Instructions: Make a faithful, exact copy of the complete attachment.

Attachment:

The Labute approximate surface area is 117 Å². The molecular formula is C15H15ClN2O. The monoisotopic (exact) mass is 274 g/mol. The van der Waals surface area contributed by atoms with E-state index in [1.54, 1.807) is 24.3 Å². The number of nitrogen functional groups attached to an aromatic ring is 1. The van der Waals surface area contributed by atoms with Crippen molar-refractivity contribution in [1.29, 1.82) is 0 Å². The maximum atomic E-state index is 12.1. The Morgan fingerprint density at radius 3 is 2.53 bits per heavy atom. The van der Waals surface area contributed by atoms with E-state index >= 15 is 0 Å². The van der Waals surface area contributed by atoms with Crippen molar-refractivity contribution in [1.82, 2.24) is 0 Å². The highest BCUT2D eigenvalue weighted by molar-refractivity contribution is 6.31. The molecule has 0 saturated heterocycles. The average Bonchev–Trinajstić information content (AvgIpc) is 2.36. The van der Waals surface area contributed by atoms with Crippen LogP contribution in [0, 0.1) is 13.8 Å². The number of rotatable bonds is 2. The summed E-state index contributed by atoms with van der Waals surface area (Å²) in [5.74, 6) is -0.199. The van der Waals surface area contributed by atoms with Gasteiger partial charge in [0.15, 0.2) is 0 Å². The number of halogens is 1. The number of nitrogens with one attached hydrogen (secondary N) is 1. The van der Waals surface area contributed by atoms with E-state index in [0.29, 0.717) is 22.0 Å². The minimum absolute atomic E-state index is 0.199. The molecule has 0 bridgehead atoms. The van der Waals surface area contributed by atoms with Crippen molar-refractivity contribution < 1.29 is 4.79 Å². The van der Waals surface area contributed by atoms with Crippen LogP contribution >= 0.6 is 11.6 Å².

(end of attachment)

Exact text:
The Labute approximate surface area is 117 Å². The molecular formula is C15H15ClN2O. The monoisotopic (exact) mass is 274 g/mol. The van der Waals surface area contributed by atoms with E-state index in [1.54, 1.807) is 24.3 Å². The number of nitrogen functional groups attached to an aromatic ring is 1. The van der Waals surface area contributed by atoms with Crippen molar-refractivity contribution in [1.29, 1.82) is 0 Å². The maximum atomic E-state index is 12.1. The Morgan fingerprint density at radius 3 is 2.53 bits per heavy atom. The van der Waals surface area contributed by atoms with E-state index >= 15 is 0 Å². The van der Waals surface area contributed by atoms with Crippen molar-refractivity contribution in [1.82, 2.24) is 0 Å². The highest BCUT2D eigenvalue weighted by molar-refractivity contribution is 6.31. The molecule has 0 saturated heterocycles. The average Bonchev–Trinajstić information content (AvgIpc) is 2.36. The van der Waals surface area contributed by atoms with Crippen LogP contribution in [0, 0.1) is 13.8 Å². The number of rotatable bonds is 2. The summed E-state index contributed by atoms with van der Waals surface area (Å²) in [5.74, 6) is -0.199. The van der Waals surface area contributed by atoms with Gasteiger partial charge in [0.15, 0.2) is 0 Å². The number of halogens is 1. The number of nitrogens with one attached hydrogen (secondary N) is 1. The van der Waals surface area contributed by atoms with E-state index in [0.29, 0.717) is 22.0 Å². The minimum absolute atomic E-state index is 0.199. The molecule has 0 bridgehead atoms. The van der Waals surface area contributed by atoms with Crippen molar-refractivity contribution < 1.29 is 4.79 Å². The van der Waals surface area contributed by atoms with Crippen LogP contribution >= 0.6 is 11.6 Å².